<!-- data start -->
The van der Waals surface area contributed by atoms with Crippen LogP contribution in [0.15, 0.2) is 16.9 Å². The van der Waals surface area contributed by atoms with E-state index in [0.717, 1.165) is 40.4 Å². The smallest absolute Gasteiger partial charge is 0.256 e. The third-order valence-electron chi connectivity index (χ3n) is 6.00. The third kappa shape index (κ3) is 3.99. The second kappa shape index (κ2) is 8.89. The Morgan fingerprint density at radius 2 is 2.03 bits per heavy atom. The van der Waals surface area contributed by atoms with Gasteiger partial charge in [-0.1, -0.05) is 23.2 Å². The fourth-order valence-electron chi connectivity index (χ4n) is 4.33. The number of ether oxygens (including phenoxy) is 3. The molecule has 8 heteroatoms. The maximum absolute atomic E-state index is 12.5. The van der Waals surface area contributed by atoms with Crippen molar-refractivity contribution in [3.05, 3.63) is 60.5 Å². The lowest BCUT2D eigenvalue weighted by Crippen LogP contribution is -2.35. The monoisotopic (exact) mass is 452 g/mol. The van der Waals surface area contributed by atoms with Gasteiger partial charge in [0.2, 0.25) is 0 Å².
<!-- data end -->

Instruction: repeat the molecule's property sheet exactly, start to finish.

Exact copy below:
The van der Waals surface area contributed by atoms with Crippen LogP contribution in [0.15, 0.2) is 16.9 Å². The van der Waals surface area contributed by atoms with E-state index in [0.717, 1.165) is 40.4 Å². The smallest absolute Gasteiger partial charge is 0.256 e. The third-order valence-electron chi connectivity index (χ3n) is 6.00. The third kappa shape index (κ3) is 3.99. The second kappa shape index (κ2) is 8.89. The Morgan fingerprint density at radius 2 is 2.03 bits per heavy atom. The van der Waals surface area contributed by atoms with Gasteiger partial charge in [-0.1, -0.05) is 23.2 Å². The fourth-order valence-electron chi connectivity index (χ4n) is 4.33. The number of ether oxygens (including phenoxy) is 3. The molecule has 8 heteroatoms. The maximum absolute atomic E-state index is 12.5. The van der Waals surface area contributed by atoms with Crippen molar-refractivity contribution in [3.05, 3.63) is 60.5 Å². The lowest BCUT2D eigenvalue weighted by Crippen LogP contribution is -2.35. The monoisotopic (exact) mass is 452 g/mol. The van der Waals surface area contributed by atoms with Gasteiger partial charge in [0.2, 0.25) is 0 Å².